How to Make Better Grades
and Have More Fun
Joseph M. Mellichamp
Professor of Management Science
The University of Alabama
If you are at all like many Christian professors, you have a
desire to reach out to students and to minister to them. Perhaps you
haven't done so because you haven't been able to think of an appropriate
way. Helping students in the context of improving their grades is a
natural ministry opportunity for faculty. Practically every college
student is interested in improving his or her grades and the prospect of
being able to make better grades and have fun at the same time is
universally appealing. Here is a way you can reach college students in
a way that addresses felt needs and requires a minimal time investment
on your part.
Consider developing and presenting a How to Make Better Grades
and Have More Fun talk in conjunction with the local Campus
Crusade for Christ or other Christian student group on your campus.
Christian student groups usually sponsor a number of evangelistic
programs on campus for the purpose of developing contacts to share the
gospel one-on-one at a subsequent meeting. Your Campus Crusade group
will probably be delighted to set you up with speaking engagements in
dorms, sororities, fraternities, student associations, and other similar
student groups. They will arrange all publicity for the meeting, make
the physical arrangements, and do all the follow-up. All you have to do
is show up at the appointed time and deliver a dynamite talk on how to
make good grades.
The following steps are suggested for getting a Grades talk going.
Several suggestions will be useful as you actually make the
- Contact your Campus Crusade for Christ student ministry director
to see if the Crusade staff would be interested. Many staff members
will want to have one or more such talks a year, so you may have to
involve some of your colleagues to meet the demand.
- Obtain a copy of the book How to Get Better Grades and
Have More Fun by Steve Douglas from Christian Leadership
Ministries, 14679 Midway Road, Suite 100, Dallas, TX 75244-3124. Read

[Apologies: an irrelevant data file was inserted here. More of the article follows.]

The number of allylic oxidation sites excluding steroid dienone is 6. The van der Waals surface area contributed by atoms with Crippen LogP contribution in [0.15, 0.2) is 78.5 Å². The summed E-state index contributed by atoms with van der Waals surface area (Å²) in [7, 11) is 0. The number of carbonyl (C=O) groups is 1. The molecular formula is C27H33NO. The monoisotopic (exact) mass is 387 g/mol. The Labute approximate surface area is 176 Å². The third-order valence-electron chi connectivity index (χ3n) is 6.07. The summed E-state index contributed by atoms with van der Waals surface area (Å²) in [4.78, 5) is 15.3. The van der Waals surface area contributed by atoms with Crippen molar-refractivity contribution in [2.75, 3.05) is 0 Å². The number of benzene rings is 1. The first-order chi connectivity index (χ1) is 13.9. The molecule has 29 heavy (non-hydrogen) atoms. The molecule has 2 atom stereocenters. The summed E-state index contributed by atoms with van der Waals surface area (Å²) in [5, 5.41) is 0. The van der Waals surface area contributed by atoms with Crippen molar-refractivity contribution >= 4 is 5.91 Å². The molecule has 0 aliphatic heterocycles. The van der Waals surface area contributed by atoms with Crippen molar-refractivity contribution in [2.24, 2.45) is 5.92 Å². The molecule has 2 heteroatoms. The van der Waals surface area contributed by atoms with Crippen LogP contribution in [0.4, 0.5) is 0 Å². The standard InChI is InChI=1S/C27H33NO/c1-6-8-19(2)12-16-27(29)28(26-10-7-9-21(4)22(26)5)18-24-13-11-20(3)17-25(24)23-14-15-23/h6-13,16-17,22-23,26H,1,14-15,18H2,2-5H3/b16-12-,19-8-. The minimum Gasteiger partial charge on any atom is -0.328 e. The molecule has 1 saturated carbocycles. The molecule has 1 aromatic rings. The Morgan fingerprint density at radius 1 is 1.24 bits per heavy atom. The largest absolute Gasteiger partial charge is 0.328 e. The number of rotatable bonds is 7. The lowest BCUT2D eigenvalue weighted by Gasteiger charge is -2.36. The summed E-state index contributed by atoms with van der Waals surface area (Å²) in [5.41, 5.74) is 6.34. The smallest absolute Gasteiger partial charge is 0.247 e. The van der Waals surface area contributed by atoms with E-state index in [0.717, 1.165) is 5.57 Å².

the book. It is a fun book to read, once you start, you won't want to
put it down.
- Using material from the book plus drawing from your own experience
and sources, develop a thirty to forty minute talk. When I did my talk,
I used things that had helped me as a student; my suggestions are
primarily time management principles, while Steve's are more directed to
how to study. Use ideas which you can confidently recommend to
students. An outline of my talk is included at the end of this paper.
- You will only need five or six recommendations. You don't need to
cover everything that could possibly improve grades -- just a few heavy
hitters. Each student will be getting a free copy of the Grades book by
requesting it at the end of your presentation.
- Your last point should be a short personal testimony. I use the
well-rounded square concept -- that we should seek to develop socially,
physically, intellectually, and spiritually. I then share that for many
years, I ignored the spiritual dimension of life and thus was never
totally satisfied with my life. Remember, you are not trying to present
the gospel in great detail with the students, that will come later in
one-on-one sessions with Crusade staff. You are simply using your
influence as a professor to cause them to become open to a consideration
of spiritual issues.
- Develop a handout for your talk. I use a one page front and back
handout which covers the essential points. You may also develop a
comment card with which to get the names, addresses, and comments from
students who attend your sessions. Alternatively, the Crusade staff may
already have cards which are suitable for this purpose. A copy of the
card we use is included at the end of this paper.
- Let the staff know that you are ready for business and prepare to
have a blast.
By way of encouragement, let me share with you my experience with the
Grades talks at the University of Alabama. Over the last five years, I
have given the talk approximately sixty times to about 3500 students. I
have done the talk in just about every imaginable situation -- to six
men in a dormitory, to 150 women in a sorority house, to professional
engineering societies, to pledge classes, to the regular Crusade weekly
meeting. When I first started doing the talk, the dorms were
essentially closed to Crusade; the Grades talk has opened the dorms up